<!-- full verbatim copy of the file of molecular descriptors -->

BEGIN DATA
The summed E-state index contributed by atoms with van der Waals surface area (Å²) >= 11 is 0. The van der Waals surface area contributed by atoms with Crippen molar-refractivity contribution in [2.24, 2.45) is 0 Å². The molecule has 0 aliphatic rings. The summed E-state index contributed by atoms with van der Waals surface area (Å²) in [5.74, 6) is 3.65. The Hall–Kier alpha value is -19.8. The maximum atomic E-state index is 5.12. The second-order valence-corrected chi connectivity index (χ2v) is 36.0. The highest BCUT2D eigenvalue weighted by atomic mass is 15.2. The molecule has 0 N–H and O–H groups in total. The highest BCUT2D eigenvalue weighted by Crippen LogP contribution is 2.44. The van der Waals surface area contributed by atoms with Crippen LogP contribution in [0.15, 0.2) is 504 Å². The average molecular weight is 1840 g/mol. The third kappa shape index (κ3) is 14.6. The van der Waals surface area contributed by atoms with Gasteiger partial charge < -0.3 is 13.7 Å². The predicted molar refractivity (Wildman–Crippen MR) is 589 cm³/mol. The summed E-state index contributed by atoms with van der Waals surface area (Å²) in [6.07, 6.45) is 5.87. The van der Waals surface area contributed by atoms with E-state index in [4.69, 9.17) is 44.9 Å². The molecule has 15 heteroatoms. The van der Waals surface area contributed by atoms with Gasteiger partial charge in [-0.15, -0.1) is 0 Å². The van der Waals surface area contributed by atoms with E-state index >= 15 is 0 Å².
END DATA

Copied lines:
The summed E-state index contributed by atoms with van der Waals surface area (Å²) >= 11 is 0. The van der Waals surface area contributed by atoms with Crippen molar-refractivity contribution in [2.24, 2.45) is 0 Å². The molecule has 0 aliphatic rings. The summed E-state index contributed by atoms with van der Waals surface area (Å²) in [5.74, 6) is 3.65. The Hall–Kier alpha value is -19.8. The maximum atomic E-state index is 5.12. The second-order valence-corrected chi connectivity index (χ2v) is 36.0. The highest BCUT2D eigenvalue weighted by atomic mass is 15.2. The molecule has 0 N–H and O–H groups in total. The highest BCUT2D eigenvalue weighted by Crippen LogP contribution is 2.44. The van der Waals surface area contributed by atoms with Crippen LogP contribution in [0.15, 0.2) is 504 Å². The average molecular weight is 1840 g/mol. The third kappa shape index (κ3) is 14.6. The van der Waals surface area contributed by atoms with Gasteiger partial charge < -0.3 is 13.7 Å². The predicted molar refractivity (Wildman–Crippen MR) is 589 cm³/mol. The summed E-state index contributed by atoms with van der Waals surface area (Å²) in [6.07, 6.45) is 5.87. The van der Waals surface area contributed by atoms with E-state index in [4.69, 9.17) is 44.9 Å². The molecule has 15 heteroatoms. The van der Waals surface area contributed by atoms with Gasteiger partial charge in [-0.15, -0.1) is 0 Å². The van der Waals surface area contributed by atoms with E-state index >= 15 is 0 Å².